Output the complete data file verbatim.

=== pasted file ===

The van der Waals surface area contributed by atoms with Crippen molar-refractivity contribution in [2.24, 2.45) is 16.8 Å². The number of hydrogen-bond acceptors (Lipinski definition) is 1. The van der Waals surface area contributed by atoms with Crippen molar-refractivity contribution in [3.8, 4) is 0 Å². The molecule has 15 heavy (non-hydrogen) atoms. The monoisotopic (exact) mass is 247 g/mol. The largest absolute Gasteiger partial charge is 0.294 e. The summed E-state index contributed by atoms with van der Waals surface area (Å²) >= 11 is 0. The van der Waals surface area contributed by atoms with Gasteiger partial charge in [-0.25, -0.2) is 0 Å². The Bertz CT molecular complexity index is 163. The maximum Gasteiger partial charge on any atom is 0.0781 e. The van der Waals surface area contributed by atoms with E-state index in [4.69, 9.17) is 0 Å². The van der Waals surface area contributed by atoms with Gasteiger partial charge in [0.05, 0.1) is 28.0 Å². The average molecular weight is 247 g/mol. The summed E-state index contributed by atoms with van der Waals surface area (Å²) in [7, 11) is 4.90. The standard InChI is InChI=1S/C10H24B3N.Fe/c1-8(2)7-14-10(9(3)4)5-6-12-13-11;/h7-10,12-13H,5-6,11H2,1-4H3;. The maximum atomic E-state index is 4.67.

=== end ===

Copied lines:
The van der Waals surface area contributed by atoms with Crippen molar-refractivity contribution in [2.24, 2.45) is 16.8 Å². The number of hydrogen-bond acceptors (Lipinski definition) is 1. The van der Waals surface area contributed by atoms with Crippen molar-refractivity contribution in [3.8, 4) is 0 Å². The molecule has 15 heavy (non-hydrogen) atoms. The monoisotopic (exact) mass is 247 g/mol. The largest absolute Gasteiger partial charge is 0.294 e. The summed E-state index contributed by atoms with van der Waals surface area (Å²) >= 11 is 0. The van der Waals surface area contributed by atoms with Gasteiger partial charge in [-0.25, -0.2) is 0 Å². The Bertz CT molecular complexity index is 163. The maximum Gasteiger partial charge on any atom is 0.0781 e. The van der Waals surface area contributed by atoms with E-state index in [4.69, 9.17) is 0 Å². The van der Waals surface area contributed by atoms with Gasteiger partial charge in [0.05, 0.1) is 28.0 Å². The average molecular weight is 247 g/mol. The summed E-state index contributed by atoms with van der Waals surface area (Å²) in [7, 11) is 4.90. The standard InChI is InChI=1S/C10H24B3N.Fe/c1-8(2)7-14-10(9(3)4)5-6-12-13-11;/h7-10,12-13H,5-6,11H2,1-4H3;. The maximum atomic E-state index is 4.67.